Whether you're a small independent hotel or a chain, you've probably faced a dilemma over accepting late bookings. Although hoteliers are not bound to accept them, late bookings can maximize occupancy rates and close profitability gaps by ensuring no perishable inventory is lost. Of course, you must be agile and responsive enough to deliver a consistent guest experience regardless of when bookings happen.

Let's look at late bookings in the hospitality industry, especially their benefits, and how to manage them to ensure a smooth experience for your team and guests. 

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What are late bookings in the hospitality industry?

Late bookings refer to reservations made a few days or even hours before check-in. These bookings usually occur due to spontaneous travel plans, unexpected delays, or last-minute changes in itineraries and plans. While they can put added stress on your operational staff, the benefits of late bookings outweigh the challenges in the long run. When managed the right way, they have no negative impact on operations.

what are late bookings in the hospitality industry

9 benefits of late bookings in hotels 

Late bookings bring several benefits for hotels, such as maximizing revenue, optimizing occupancy, and a spike in upselling opportunities. Let’s explore them all. 

Upselling opportunities 

When guests make a last-minute decision, chances are they don't have tours, restaurants and spa treatments booked elsewhere. In this scenario, it's much easier to affect buying decisions. Train your front desk to upsell – they can use upselling automation software or simply suggest a specific service.

It's a simple yet effective way to boost guest experience. They'll feel like their needs are being met, while you'll increase ancillary revenue by selling added services or amenities.

Occupancy rate boost 

Getting a last-minute booking can be stressful. But in the long run, it helps your hotel reach higher occupancy rates, leading to maximized revenue and profitability. Having more guests creates a more vibrant atmosphere, making your hotel feel like the “place to be” and enhancing the overall guest experience.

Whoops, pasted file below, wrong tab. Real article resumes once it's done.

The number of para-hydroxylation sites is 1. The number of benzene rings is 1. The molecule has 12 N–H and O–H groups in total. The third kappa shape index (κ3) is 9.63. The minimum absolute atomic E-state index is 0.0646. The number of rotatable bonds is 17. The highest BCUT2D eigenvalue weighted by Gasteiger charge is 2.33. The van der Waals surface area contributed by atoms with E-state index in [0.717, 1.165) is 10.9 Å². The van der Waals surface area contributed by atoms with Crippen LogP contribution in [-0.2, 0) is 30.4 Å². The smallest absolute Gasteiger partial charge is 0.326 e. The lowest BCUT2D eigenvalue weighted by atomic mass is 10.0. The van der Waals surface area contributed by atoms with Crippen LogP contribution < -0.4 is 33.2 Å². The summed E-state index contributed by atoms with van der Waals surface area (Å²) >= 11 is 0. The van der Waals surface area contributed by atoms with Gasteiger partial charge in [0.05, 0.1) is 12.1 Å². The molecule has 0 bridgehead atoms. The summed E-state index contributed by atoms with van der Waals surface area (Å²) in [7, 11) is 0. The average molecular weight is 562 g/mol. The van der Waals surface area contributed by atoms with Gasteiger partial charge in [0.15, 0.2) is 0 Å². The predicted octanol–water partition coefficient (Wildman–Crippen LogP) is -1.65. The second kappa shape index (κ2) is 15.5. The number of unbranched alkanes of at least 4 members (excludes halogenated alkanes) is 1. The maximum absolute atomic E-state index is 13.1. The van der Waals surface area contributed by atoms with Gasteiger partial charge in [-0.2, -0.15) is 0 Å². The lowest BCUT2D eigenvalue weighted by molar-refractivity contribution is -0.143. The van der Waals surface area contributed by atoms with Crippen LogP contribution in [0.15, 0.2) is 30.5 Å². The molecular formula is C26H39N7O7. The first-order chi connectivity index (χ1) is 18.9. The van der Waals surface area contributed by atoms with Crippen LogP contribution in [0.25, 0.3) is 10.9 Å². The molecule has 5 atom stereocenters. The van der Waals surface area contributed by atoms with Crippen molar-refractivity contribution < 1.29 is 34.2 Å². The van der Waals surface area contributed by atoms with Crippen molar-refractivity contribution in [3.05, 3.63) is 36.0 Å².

Revenue increase 

Late bookings can improve your financial performance, bringing in extra revenue from rooms that otherwise might not have been sold. Are you looking to improve your bottom line? Offer last-minute booking discounts to incentivize these types of bookings and enjoy the extra revenue. 

Dynamic pricing strategies 

Late bookings are a perfect chance to implement dynamic pricing strategies that reflect real-time demand and availability. This approach lets you further optimize revenue from last-minute guests and optimize profitability. 

Increased guest satisfaction 

When you successfully accommodate late bookings, guests are more likely to leave a positive review of your hotel and compliment your responsiveness and flexibility. It can also lead to repeat business and word-of-mouth referrals, all thanks to an unexpected positive experience. 

Adapting to the market 

The ability to book via smartphones made more people book spontaneous trips on the go, so late bookings will likely only keep growing. Many younger guests prefer spontaneity over planning. If your hotel can meet this demand, you can secure your position in this new era of hospitality.

Diversifying target audience 

Last-minute bookings tend to attract a diverse guest base that perhaps wouldn't have stayed at your hotel. They can bring in a business traveler, a budget traveler, or a couple looking for a last-minute getaway. Sometimes, you don't have strategies for reaching these audiences – late bookings let you attract new clients organically.


Less cancellations

Cancellation and no-shows are issues many hotels face. In the case of late bookings, however, cancellations are highly unlikely. They can help you get a better grasp of occupancy rates, so why not develop new strategies to boost them, such as offering an irresistible deal? 

Operational efficiency 

It may seem counter-intuitive, but late bookings lead to operational efficiency. They allow hotels to manage inventory more efficiently by reducing the risk of overbooking and minimizing losses from unsold inventory. 

How to manage late bookings? 

Managing late bookings is crucial, so let's see how to make the process as seamless as possible. 

Streamlined check-in process 

For smoother last-minute bookings, streamline the check-in process with self-service kiosks or digital registration. When possible, make sure guests can check in via phone. This is extremely important for guests on the go, as late bookings often occur due to delayed or canceled flights. The last thing they want to do is wait in a long queue. 

Clear operational processes 

Make sure your front desk is prepared to handle last-minute bookings. Have a housekeeping staff on call should you need them to clean a room that wasn't supposed to be booked. Try to collaboratively design the workflow across departments – when your staff is involved in the process, it's easier to remember what to do and how. Staff meetings and training are the perfect forum for implementing this approach.   

Excellent customer service 

Prioritizing customer service is even more important with late-booking guests. Usually, they'll have many inquiries that require prompt reactions. Anticipating guest needs and expectations will create a lasting first impression, so train your staff to communicate effectively. 


When approached with a new mindset, late bookings can help your hotel optimize revenue and maximize occupancy. They can even enhance guest satisfaction due to a positive first experience that can quickly lead to loyalty. Hotels must adapt to the market and effectively manage these opportunities while also being aware of and mitigating the risks of operational challenges.